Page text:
ADVERTISEMENT

ADVERTISEMENT

Myanmar needs urgent help with livestock and rice losses after floods

BANGKOK - Recent floods in Myanmar destroyed farms, killed livestock, and could lead to a surge in rural unemployment and food prices unless more international help is provided, the government and United Nations said Oct. 20.

1871677+worldnews.jpg
Agweek

BANGKOK - Recent floods in Myanmar destroyed farms, killed livestock, and could lead to a surge in rural unemployment and food prices unless more international help is provided, the government and United Nations said Oct. 20.

More than 1.6 million people fled their homes and 132 were killed in late July and August due to floods and landslides triggered by Cyclone Komen and heavy monsoon rains.

More than half a million hectares of rice paddy were inundated and almost a quarter of a million livestock killed, the U.N. World Food Programme (WFP), U.N. Food and Agriculture Organization (FAO) and government said in joint assessment.

"Half of all losses were in agriculture, in regions where people rely on crop production and livestock to feed their families," said Bui Thi Lan, FAO representative in Myanmar.

"We must urgently meet the immediate needs of these families, support agricultural recovery and help them rebuild resilient livelihoods to cope better with future crises."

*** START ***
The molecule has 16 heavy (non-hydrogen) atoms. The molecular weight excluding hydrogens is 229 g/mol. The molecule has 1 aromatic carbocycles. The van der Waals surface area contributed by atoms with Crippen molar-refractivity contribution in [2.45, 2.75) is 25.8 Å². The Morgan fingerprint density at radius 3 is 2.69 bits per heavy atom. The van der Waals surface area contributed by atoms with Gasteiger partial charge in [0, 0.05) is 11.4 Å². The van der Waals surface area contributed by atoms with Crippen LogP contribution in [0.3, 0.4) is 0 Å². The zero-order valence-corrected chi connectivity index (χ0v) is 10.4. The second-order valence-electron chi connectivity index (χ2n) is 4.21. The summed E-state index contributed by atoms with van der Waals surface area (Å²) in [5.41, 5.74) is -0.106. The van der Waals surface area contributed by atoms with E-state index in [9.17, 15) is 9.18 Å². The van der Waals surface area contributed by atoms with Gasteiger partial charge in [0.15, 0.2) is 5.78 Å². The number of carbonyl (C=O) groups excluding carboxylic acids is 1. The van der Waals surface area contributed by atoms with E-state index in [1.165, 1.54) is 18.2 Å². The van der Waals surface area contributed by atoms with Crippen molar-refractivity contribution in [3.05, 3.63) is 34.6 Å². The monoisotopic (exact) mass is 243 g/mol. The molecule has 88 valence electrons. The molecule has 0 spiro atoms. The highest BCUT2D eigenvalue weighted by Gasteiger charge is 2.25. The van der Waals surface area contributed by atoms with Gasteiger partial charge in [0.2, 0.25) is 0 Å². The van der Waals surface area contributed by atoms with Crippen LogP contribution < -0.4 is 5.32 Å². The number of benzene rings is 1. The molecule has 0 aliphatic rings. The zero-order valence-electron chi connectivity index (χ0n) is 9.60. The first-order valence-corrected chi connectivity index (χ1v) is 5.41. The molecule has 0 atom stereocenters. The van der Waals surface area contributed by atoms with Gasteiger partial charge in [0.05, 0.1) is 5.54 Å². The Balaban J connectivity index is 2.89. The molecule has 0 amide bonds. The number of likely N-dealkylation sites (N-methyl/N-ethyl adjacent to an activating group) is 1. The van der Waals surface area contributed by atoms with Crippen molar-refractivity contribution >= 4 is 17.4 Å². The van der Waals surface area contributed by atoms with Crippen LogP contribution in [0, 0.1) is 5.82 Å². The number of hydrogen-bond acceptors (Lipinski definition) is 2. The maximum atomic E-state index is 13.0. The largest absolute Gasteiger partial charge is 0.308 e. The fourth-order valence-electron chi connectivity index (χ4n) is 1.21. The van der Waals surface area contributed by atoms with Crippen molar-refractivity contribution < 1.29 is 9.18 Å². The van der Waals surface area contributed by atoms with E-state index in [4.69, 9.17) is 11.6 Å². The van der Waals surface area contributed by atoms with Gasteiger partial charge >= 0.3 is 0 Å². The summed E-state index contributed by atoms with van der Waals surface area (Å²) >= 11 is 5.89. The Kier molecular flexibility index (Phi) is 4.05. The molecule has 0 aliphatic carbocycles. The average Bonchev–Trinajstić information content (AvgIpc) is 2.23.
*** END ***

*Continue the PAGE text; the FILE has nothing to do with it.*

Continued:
ADVERTISEMENT

Rice is Myanmar's most important crop and grown on more than 19 million acres - over half the country's arable land. Price fluctuations have a big impact as average households spend 61 percent of their income on food, a large proportion of it on rice, according to the World Bank.

Most survivors have returned home, but now face unemployment due to the loss of seasonal work and rising food prices because of increased transport costs.

Villagers may be forced to borrow money or sell assets to survive, the report added.

The assessment looked at the worst affected states and regions of Ayeyarwady, Bago, Chin, Magway, Rakhine and Sagaing.

Flooding also devastated the seafood industries, with about 74,131 acres of fish and shrimp ponds gone, as well as nets, traps, boats and engines, the report said.

More international help is needed to replace livestock, seeds, fertilizer, tools and equipment for affected farmers. In addition, people need assistance to rehabilitate land, irrigation systems and roads, the report said.

The government, which appealed for international aid in August, said it had spent 28.8 billion kyat ($23 million) on flood response activities so far.

The U.N. Office for the Coordination of Humanitarian Affairs (OCHA) estimated in August that $75.5 million is needed to address the needs of 580,000 people until the end of the year.

What To Read Next
As Mikkel Pates approaches his retirement from Agweek after 44 years in journalism, he talks to Rose Dunn about learning TV, covering ag's characters and scandals and looking toward the future.
Members Only
“In our industry there aren’t a lot of young people in it. I like the fact that there are a lot of young people in agriculture here,” he said of the Mitchell area.
Minnesota Farmers Union, Minnesota Soybean Growers Association and Minnesota Corn Growers Association were pleased with items in Gov. Tim Walz's "One Minnesota Budget" proposal.
John Deere and the American Farm Bureau Federation recently announced they had come to an agreement that will lead to more accessible repairs to John Deere equipment.